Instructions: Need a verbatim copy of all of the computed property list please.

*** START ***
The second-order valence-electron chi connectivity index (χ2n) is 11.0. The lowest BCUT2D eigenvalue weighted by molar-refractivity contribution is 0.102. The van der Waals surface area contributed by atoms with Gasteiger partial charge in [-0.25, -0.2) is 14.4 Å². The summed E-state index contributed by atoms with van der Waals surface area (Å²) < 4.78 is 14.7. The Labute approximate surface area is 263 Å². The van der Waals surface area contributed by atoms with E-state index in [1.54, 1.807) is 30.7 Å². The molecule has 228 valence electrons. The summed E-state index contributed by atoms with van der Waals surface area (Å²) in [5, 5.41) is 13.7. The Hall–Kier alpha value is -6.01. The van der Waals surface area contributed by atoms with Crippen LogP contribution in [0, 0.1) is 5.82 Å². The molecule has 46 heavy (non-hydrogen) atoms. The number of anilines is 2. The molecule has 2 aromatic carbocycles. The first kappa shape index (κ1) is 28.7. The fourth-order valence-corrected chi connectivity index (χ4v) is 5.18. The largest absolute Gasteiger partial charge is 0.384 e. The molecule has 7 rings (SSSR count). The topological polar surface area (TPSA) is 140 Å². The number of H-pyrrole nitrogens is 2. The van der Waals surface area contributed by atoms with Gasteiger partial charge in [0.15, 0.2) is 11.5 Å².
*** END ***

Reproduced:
The second-order valence-electron chi connectivity index (χ2n) is 11.0. The lowest BCUT2D eigenvalue weighted by molar-refractivity contribution is 0.102. The van der Waals surface area contributed by atoms with Gasteiger partial charge in [-0.25, -0.2) is 14.4 Å². The summed E-state index contributed by atoms with van der Waals surface area (Å²) < 4.78 is 14.7. The Labute approximate surface area is 263 Å². The van der Waals surface area contributed by atoms with E-state index in [1.54, 1.807) is 30.7 Å². The molecule has 228 valence electrons. The summed E-state index contributed by atoms with van der Waals surface area (Å²) in [5, 5.41) is 13.7. The Hall–Kier alpha value is -6.01. The van der Waals surface area contributed by atoms with Crippen LogP contribution in [0, 0.1) is 5.82 Å². The molecule has 46 heavy (non-hydrogen) atoms. The number of anilines is 2. The molecule has 2 aromatic carbocycles. The first kappa shape index (κ1) is 28.7. The fourth-order valence-corrected chi connectivity index (χ4v) is 5.18. The largest absolute Gasteiger partial charge is 0.384 e. The molecule has 7 rings (SSSR count). The topological polar surface area (TPSA) is 140 Å². The number of H-pyrrole nitrogens is 2. The van der Waals surface area contributed by atoms with Gasteiger partial charge in [0.15, 0.2) is 11.5 Å².